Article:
Fayum portraits: posthumous images of contemporaries of Christ that have come down to our days
Fayum portraits – ancient Roman provincial portraits, named after the Egyptian oasis Fayum, where they were found. The Greeks, who settled in Egypt in the period of 1 century BC. – 3rd century AD, they used such portraits in their funerary cult, placing them on shrouds in approximately the same way as today on the monuments they make photos. In our review, 20 of the 800 portraits known today, which depict contemporaries of Christ.
The first description of the funeral portraits dates back to 1615, when the Italian explorer Pietro della Valle brought two portraits from Saccara-Memphis to Europe from the oasis. Today they are stored in the collection of the State Art Collection of Dresden.
And although the interest in the culture of Egypt was very high, the next time the funeral portraits were talked about only in the 19th century. In 1827, two more portraits appeared, however, information about where they were brought from, has not reached today. It is possible that these were Thebes or again Saqqara.
In 1820, commissioned by the German government, Baron Minutoli acquired several funeral portraits, but they died along with other ancient artifacts during shipwreck. Several portraits were brought to London and Florence. The people depicted in the portraits were considered to be members of the family of the archon Pollios Zother of Thebes, which is repeatedly mentioned in written sources, but this opinion turned out to be erroneous.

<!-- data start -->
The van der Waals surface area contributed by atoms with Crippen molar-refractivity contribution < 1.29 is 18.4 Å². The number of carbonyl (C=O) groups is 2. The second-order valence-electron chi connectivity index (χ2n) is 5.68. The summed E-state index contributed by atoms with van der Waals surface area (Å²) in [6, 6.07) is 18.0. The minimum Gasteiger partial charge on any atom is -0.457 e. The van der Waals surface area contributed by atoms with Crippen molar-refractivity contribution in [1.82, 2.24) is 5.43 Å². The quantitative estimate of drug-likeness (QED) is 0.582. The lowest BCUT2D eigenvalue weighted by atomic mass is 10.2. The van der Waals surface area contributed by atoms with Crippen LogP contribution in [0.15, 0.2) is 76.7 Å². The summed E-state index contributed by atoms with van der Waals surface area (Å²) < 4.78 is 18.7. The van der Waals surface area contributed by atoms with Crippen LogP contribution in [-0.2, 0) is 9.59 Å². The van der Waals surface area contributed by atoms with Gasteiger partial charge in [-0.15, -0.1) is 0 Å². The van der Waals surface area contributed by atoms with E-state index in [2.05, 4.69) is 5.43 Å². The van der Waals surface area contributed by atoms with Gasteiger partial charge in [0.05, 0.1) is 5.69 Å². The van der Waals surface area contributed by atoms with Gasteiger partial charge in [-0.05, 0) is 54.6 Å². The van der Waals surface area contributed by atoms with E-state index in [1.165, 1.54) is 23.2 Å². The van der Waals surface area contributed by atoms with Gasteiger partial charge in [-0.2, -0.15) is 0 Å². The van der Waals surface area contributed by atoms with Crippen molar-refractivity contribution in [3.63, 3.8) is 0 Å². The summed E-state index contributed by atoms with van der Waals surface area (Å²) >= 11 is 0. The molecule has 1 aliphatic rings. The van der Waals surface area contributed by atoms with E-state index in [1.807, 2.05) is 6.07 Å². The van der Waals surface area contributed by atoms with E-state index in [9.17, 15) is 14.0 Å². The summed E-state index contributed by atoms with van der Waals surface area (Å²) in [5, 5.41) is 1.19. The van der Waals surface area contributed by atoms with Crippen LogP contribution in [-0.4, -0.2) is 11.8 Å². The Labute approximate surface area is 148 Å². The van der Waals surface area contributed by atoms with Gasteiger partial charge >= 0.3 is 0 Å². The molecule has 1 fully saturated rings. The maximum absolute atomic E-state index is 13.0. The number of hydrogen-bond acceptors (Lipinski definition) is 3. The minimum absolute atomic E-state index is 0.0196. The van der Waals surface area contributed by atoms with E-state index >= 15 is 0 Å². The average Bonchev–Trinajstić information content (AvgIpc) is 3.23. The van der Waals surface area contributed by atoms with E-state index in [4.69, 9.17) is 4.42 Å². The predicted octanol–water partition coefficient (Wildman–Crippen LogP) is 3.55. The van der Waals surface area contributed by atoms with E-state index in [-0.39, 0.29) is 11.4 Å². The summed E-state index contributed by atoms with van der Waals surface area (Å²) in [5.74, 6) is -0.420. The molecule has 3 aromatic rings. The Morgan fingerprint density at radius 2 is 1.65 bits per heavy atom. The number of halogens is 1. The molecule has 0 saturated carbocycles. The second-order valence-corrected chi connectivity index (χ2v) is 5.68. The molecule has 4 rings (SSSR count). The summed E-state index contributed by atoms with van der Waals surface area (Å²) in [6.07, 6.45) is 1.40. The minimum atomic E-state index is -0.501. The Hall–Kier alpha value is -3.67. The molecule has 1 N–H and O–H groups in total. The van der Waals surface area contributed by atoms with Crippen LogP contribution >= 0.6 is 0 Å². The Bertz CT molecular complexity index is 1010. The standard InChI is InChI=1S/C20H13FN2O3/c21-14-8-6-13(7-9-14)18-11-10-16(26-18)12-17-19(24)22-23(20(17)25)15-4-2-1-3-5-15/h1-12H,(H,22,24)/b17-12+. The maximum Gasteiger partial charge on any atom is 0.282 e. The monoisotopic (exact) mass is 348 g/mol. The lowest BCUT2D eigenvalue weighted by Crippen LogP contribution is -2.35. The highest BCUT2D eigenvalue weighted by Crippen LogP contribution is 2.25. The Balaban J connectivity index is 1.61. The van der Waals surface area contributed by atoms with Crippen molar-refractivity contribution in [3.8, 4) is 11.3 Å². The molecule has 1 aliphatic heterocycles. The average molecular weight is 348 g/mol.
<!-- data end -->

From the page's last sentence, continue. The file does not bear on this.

When in 1885, Hunt and Grenfell began excavations at Fayoum, it did not even occur to them that this campaign would make them world-famous. During their expedition, archaeologists found mummies wrapped in pieces of used papyrus in the Fayum’s Greco-Roman burials.
After studying these documents, they found completely unique fragments of the works of classical authors. Thus, the previously unknown works of Aristotle, Sophocles, Menander, and many others returned to the world. During the excavations, so-called “portraits from Fayoum” were also discovered. Found funeral portraits and later.
Historians claim that Roman colonists relatively quickly absorbed local beliefs and began to bury their dead in Egyptian style. But, unlike the natives, instead of traditional masks, they made portraits of the dead.
Thanks to the dry Egyptian climate, the strikingly realistic images of men and women are very well preserved. In some portraits, the paint looks still fresh. The main feature of the Fayum portraits is that gold leaf was used to create them.
In some of the portraits, the entire background was gilded, in others, only headbands or wreaths, sometimes individual details of clothing. Portraits were performed on various types of wood, both local (yew, fig, linden, plane tree), and imported (pine, cedar, cypress, cedar, oak).
To date, 800 Fayum portraits are known. By the way, in the museum to them. Pushkin in Moscow, there is one example of Fayum painting.
Interesting archaeological finds happen today. Thus, ancient Greek mosaics were recently discovered in the Turkish city of Zeugma.